What Are the Common Dental Emergencies | What Should You Do If You Have a Dental Emergency?
There are few things in life more painful than dental distress. That’s why it’s so important to get regular checkups and take good care of your teeth. Unfortunately, you can do everything right and still have something go wrong with your teeth. A crown may come loose or fall out, or you may chip or break a tooth in a fall or other type of accident. In those situations, you may not be able to wait a week or two for an appointment—you need dental care, and you need it as soon as possible.
What Are the Most Common Types of Dental Emergencies?
The types of dental trauma that necessitate immediate care include:
- The loss of a tooth, which can increase the risk of infection
- A broken tooth or chipped tooth, particularly when the injury leaves exposed or unprotected nerve endings
- The loss of a filling, which can lead to infection or cause significant discomfort
- The loss of or damage to a crown
- Any type of infection inside your mouth
Obviously, not every form of dental distress is an emergency. But if you experience direct impact or trauma to your teeth, you should seek emergency care, if for no reason other than to rule out a chip, crack, or other condition that requires immediate care. Furthermore, if you have pain that won’t go away with over-the-counter painkillers or anti-inflammatories, you should seek emergency dental care.
What Are Common Causes of Dental Emergencies?
There are more dental emergencies than you might think. Some common causes of dental trauma include:
- Impact with stationary objects in a motor vehicle accident—steering wheels, dashboards, doors, windshields, and other objects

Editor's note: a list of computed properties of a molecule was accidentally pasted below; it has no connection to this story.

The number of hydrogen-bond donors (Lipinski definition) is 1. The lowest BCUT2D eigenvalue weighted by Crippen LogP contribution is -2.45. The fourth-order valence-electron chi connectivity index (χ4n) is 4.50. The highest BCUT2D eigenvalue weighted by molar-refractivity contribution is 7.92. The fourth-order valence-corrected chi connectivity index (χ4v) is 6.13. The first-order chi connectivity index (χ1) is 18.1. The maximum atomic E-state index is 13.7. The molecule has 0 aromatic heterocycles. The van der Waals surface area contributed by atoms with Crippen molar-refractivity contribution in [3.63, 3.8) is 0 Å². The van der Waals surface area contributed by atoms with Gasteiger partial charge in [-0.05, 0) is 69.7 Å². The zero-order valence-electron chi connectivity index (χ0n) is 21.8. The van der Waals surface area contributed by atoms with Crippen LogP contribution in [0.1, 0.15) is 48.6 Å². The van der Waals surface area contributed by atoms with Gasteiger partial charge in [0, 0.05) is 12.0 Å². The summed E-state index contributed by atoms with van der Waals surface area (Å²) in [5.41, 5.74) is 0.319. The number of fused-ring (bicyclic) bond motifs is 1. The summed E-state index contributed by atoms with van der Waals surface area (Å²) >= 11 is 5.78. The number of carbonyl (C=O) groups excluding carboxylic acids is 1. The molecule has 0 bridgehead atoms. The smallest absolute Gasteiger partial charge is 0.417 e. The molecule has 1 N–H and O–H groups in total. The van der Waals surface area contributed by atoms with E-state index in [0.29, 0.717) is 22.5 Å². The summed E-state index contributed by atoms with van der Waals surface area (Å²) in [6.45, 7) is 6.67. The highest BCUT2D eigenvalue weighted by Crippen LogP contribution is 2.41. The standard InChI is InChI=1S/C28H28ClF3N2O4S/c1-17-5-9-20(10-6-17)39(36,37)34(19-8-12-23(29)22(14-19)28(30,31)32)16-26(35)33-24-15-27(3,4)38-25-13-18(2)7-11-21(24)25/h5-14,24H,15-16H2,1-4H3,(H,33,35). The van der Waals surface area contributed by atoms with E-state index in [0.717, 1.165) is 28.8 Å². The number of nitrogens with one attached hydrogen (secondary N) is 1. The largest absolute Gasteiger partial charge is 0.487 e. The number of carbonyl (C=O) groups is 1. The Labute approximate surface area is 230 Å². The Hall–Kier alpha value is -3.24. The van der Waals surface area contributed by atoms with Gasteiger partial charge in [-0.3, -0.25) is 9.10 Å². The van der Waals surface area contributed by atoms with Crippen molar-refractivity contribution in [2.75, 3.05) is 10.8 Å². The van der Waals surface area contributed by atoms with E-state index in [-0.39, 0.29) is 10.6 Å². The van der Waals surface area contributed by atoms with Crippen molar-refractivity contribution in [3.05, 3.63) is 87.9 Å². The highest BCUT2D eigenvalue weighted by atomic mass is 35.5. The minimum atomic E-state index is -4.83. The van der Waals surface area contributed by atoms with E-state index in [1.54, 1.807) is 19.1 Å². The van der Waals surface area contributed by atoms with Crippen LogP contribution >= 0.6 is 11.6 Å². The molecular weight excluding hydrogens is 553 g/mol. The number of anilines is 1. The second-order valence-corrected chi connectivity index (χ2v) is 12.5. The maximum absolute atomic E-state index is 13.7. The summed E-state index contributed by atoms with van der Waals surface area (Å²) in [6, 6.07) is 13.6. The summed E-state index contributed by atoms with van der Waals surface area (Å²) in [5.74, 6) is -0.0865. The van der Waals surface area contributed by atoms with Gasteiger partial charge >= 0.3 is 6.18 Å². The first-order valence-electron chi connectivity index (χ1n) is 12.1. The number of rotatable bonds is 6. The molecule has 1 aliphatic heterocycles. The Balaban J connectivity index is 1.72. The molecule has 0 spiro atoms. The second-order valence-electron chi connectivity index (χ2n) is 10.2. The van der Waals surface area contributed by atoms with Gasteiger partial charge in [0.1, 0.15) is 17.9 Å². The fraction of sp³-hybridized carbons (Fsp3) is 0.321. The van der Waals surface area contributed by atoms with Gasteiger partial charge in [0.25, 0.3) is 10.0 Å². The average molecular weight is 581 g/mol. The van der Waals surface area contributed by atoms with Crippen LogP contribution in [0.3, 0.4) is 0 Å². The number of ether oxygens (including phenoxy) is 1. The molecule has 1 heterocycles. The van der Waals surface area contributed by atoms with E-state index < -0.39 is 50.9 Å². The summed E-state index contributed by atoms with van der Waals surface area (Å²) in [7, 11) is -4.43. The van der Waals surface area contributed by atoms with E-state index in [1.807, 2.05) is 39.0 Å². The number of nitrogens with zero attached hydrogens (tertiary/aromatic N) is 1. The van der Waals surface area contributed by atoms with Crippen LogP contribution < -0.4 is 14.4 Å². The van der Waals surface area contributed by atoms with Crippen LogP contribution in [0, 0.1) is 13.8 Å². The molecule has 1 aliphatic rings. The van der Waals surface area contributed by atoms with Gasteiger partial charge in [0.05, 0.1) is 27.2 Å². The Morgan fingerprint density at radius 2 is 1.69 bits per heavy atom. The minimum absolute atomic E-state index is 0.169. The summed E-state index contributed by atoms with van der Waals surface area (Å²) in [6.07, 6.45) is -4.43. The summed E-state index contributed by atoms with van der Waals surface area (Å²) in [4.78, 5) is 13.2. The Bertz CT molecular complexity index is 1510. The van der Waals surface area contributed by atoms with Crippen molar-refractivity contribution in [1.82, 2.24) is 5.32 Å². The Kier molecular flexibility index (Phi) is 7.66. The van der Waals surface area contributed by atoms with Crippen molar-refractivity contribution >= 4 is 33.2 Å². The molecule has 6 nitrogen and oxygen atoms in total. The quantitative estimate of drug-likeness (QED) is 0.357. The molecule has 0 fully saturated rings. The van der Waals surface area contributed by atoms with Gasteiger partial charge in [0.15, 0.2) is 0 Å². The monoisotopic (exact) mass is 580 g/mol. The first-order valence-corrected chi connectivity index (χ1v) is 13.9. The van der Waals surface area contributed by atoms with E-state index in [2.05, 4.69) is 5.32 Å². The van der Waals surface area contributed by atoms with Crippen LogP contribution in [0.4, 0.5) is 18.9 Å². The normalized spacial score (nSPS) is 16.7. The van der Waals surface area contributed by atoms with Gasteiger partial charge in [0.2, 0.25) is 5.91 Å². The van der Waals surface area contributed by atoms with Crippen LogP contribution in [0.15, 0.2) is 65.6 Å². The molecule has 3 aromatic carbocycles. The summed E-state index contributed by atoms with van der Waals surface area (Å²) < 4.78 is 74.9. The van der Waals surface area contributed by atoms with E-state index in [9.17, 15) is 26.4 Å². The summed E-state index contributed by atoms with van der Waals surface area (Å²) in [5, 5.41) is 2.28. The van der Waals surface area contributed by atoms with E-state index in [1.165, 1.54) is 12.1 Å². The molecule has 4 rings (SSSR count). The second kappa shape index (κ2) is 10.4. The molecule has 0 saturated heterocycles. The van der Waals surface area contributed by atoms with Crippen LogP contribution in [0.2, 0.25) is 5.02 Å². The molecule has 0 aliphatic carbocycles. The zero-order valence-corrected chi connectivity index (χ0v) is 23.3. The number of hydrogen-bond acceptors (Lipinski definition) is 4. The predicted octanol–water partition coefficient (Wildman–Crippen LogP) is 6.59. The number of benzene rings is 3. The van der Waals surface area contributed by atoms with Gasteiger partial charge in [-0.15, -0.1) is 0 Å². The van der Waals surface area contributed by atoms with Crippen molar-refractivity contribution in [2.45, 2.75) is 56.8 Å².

- Sports or recreational injuries
- Bicycle accidents
It’s also fairly common for people to suffer dental injuries from certain types of food, including hard candies, olives (with pits), biscotti and baguettes, frozen candy bars, popcorn, ice, and shelled nuts or seeds. You also need to be careful when drinking from glass or metal cups or containers. Using your teeth for things like opening bottles or packages can also lead to a dental emergency.
Though they won’t crack your teeth, dense foods, such as certain caramels, breads, cookies, and chips, can cause teeth or fillings to come loose.
What Should You Do If You Have a Dental Emergency?
The first thing to do is contact your regular dentist, who may be able to squeeze you in immediately.
If you lose a tooth in an accident, you may still be able to save it. Rinse it in milk, place it back in the socket, and use gauze to keep it in place. As a general rule of thumb, you don’t want the tooth out of your mouth for more than an hour. The same applies to fragments of a tooth. Save the pieces in milk.